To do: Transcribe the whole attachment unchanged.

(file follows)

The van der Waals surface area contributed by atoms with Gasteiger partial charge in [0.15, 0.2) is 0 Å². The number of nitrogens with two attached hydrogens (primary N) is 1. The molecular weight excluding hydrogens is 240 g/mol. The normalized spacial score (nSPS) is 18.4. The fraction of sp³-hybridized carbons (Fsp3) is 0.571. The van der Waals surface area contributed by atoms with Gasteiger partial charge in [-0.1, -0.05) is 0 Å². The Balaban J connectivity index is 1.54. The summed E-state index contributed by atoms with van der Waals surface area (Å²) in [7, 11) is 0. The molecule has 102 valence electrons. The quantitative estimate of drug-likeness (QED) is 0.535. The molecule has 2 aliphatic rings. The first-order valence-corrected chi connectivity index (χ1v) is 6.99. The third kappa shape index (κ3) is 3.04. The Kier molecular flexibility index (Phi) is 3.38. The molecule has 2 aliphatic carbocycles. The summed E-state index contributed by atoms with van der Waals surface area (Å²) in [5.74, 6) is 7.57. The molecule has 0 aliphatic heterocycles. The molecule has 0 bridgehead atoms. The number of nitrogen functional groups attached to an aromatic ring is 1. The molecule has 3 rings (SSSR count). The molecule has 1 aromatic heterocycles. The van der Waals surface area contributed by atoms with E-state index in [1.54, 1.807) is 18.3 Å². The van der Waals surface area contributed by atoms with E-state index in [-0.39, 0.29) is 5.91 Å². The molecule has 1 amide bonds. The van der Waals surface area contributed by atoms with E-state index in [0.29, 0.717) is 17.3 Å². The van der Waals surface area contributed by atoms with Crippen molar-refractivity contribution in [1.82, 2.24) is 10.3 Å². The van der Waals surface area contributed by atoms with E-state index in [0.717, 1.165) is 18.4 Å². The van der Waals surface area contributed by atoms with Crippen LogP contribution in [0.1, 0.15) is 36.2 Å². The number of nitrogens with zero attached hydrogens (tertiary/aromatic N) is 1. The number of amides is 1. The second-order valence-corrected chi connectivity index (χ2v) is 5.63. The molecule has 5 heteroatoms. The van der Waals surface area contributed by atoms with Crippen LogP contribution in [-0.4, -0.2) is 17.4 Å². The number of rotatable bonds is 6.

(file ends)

The van der Waals surface area contributed by atoms with Gasteiger partial charge in [0.15, 0.2) is 0 Å². The number of nitrogens with two attached hydrogens (primary N) is 1. The molecular weight excluding hydrogens is 240 g/mol. The normalized spacial score (nSPS) is 18.4. The fraction of sp³-hybridized carbons (Fsp3) is 0.571. The van der Waals surface area contributed by atoms with Gasteiger partial charge in [-0.1, -0.05) is 0 Å². The Balaban J connectivity index is 1.54. The summed E-state index contributed by atoms with van der Waals surface area (Å²) in [7, 11) is 0. The molecule has 102 valence electrons. The quantitative estimate of drug-likeness (QED) is 0.535. The molecule has 2 aliphatic rings. The first-order valence-corrected chi connectivity index (χ1v) is 6.99. The third kappa shape index (κ3) is 3.04. The Kier molecular flexibility index (Phi) is 3.38. The molecule has 2 aliphatic carbocycles. The summed E-state index contributed by atoms with van der Waals surface area (Å²) in [5.74, 6) is 7.57. The molecule has 0 aliphatic heterocycles. The molecule has 0 bridgehead atoms. The number of nitrogen functional groups attached to an aromatic ring is 1. The molecule has 3 rings (SSSR count). The molecule has 1 aromatic heterocycles. The van der Waals surface area contributed by atoms with E-state index in [1.54, 1.807) is 18.3 Å². The van der Waals surface area contributed by atoms with E-state index in [-0.39, 0.29) is 5.91 Å². The molecule has 1 amide bonds. The van der Waals surface area contributed by atoms with E-state index in [0.29, 0.717) is 17.3 Å². The van der Waals surface area contributed by atoms with Crippen molar-refractivity contribution in [1.82, 2.24) is 10.3 Å². The van der Waals surface area contributed by atoms with E-state index in [0.717, 1.165) is 18.4 Å². The van der Waals surface area contributed by atoms with Crippen LogP contribution in [0.1, 0.15) is 36.2 Å². The number of nitrogens with zero attached hydrogens (tertiary/aromatic N) is 1. The number of amides is 1. The second-order valence-corrected chi connectivity index (χ2v) is 5.63. The molecule has 5 heteroatoms. The van der Waals surface area contributed by atoms with Crippen LogP contribution in [-0.4, -0.2) is 17.4 Å². The number of rotatable bonds is 6.